Gout, once considered a disease of kings, is now a common and equal opportunity disease that affects as many as 3 million people in the US.1 In fact, the prevalence of gout has doubled in recent decades.2 Gouty arthritis has now become a serious problem in organ transplant recipients; in the elderly; in those with chronic kidney disease; in diuretic users; in patients with hypertension, metabolic syndrome, or heart failure; and in the perioperative period.2
It is important to realize that the treatment of gout has also changed substantially in the past decade. Use of old standbys such as allopurinol(Drug information on allopurinol) and colchicine(Drug information on colchicine) has changed—especially their dosing regimens—and target uric acid levels have changed as well. New drugs have reached the market (febuxostat), and novel diagnostic strategies are being tested (ultrasonography and CT scanning of joints).
A 5-point update may help you diagnose and treat this common disorder with an evidence-based approach.
Prescribing prophylactic allopurinol: what is the “treat-to-target" strategy?
Most patients with gout are underdosed with allopurinol, the most commonly used prophylactic medication. The older method of dosing was to give 300 mg/d or 100 mg if there was a decrease in glomerular filtration rate (GFR). Today, patients with gout should be given allopurinol up to a dosage of 800 mg/d to target a uric acid level of 6 mg/dL or less.2 Caution is still urged when allopurinol is administered to people with renal disease. Decreased doses (100 mg total) or discontinuation have been advised. When allopurinol therapy is initiated, it may precipitate an acute gouty attack. Its initial prescription should be accompanied by NSAIDs, colchicine, or corticosteroids (see dosing below).
If colchicine is used, how should it be dosed and what are its side effects?
The old paradigm for colchicine was “cruel and unusual punishment.” High-dose initiation of colchicine (two 0.6-mg tablets) was followed by another tablet every 6 hours until GI upset occurred. This was an uncomfortable regimen for patients who were already in pain. Today, colchicine for acute gout should be given in a “low-dose regimen”—1.2 mg initially (two 0.6-mg tablets) followed by 0.6 mg 1 hour later.3 Continuation of colchicine after the initial day may require 0.6 mg 3 times a day for approximately 3 more days with a taper to 2 tablets a day for a few days and then discontinuation.
However, colchicine has become a second-line drug for acute gout. NSAIDs and corticosteroids are preferred. Uricosurics (such as probenecid(Drug information on probenecid)) are used less often because they are ineffective in patients with stage 3 chronic kidney disease (CKD3) and increase the likelihood of uric acid stones.
There are still a number of caveats with colchicine that cannot be ignored. The drug can interfere with the metabolism of cyclosporine, clarithromycin(Drug information on clarithromycin)/azithromycin, statins, and fibrates (causing muscle injury), verapamil(Drug information on verapamil), and ketoconazole(Drug information on ketoconazole).
Cost has become another colchicine drawback. It used to cost $6 to $12 per month because it was generic. It is now a brand-name drug. The clinical trials that proved the efficacy of the “low-dose regimen” earned a patent for the specific colchicine used in the studies. Now, once-daily use can total $175 per month and twice-daily, $350 per month. The manufacturer offers a patient assistance program, but elderly people who live on fixed incomes may still not be able to afford it.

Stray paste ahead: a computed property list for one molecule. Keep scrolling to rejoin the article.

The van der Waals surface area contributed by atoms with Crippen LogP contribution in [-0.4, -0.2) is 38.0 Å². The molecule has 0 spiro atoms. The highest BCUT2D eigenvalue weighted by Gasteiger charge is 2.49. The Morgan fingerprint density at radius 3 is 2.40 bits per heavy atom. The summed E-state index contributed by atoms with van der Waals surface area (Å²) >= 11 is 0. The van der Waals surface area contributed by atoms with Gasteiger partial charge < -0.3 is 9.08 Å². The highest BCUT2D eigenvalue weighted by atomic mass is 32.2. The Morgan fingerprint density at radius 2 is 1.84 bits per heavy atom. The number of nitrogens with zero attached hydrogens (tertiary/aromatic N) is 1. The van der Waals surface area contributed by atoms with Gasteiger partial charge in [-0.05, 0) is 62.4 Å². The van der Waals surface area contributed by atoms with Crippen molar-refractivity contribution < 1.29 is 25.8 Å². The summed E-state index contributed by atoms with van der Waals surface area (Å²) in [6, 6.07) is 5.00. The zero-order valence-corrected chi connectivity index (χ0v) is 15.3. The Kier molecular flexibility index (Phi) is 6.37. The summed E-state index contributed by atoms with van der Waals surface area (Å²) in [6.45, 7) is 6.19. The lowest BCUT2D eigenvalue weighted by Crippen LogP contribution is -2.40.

What about newer agents such as febuxostat?
Febuxostat is superior to allopurinol in reducing uric acid levels if allopurinol is given in fixed doses of 300 mg/d.2-4 When a “treat-to-target" strategy is used with allopurinol (escalating doses as necessary to 800 mg total/d), this advantage disappears. Situations in which febuxostat may be superior to allopurinol include use in people with CKD3 and gout and in people with allopurinol sensitivity.
The future: how to differentiate gout from other acute arthritides?
The “gold standard” for the diagnosis of gout is joint aspiration followed by identification of monosodium urate crystals. This procedure is not always available, however, and practitioners may feel uncomfortable when joints such as the ankle or wrist are inflamed.
What if there is confusion between gout and other arthritides?
A scoring system that favors gout is available.5 Characteristics more consistent with gout (as opposed to septic joint, for example) include:
• More than 1 attack of acute arthritis
• Mono-/oligo-arthritis occurring more than once
• Rapid progression of pain (a peak in < 24 hours)
• Unilateral tarsitis
• The presence of tophi
• Hyperuricemia (not always present in gout)
A score of 4 or higher using these criteria suggests—but does not prove— gout.
Future diagnostic help may be obtained with either CT scanning of involved joints or ultrasonography. Joint aspiration may then be obviated.
How is gout managed when it occurs with CKD3, 4, or 5?
Gouty attacks are usually treated with NSAIDs or colchicine. Both classes of drugs are problematic when CKD is present, however. In fact, NSAIDs can lead to renal failure in these at-risk persons. A safer way to treat gout when the GFR is low is to administer approximately 40 mg of prednisone(Drug information on prednisone) orally for 5 to 7 days. A taper is unnecessary.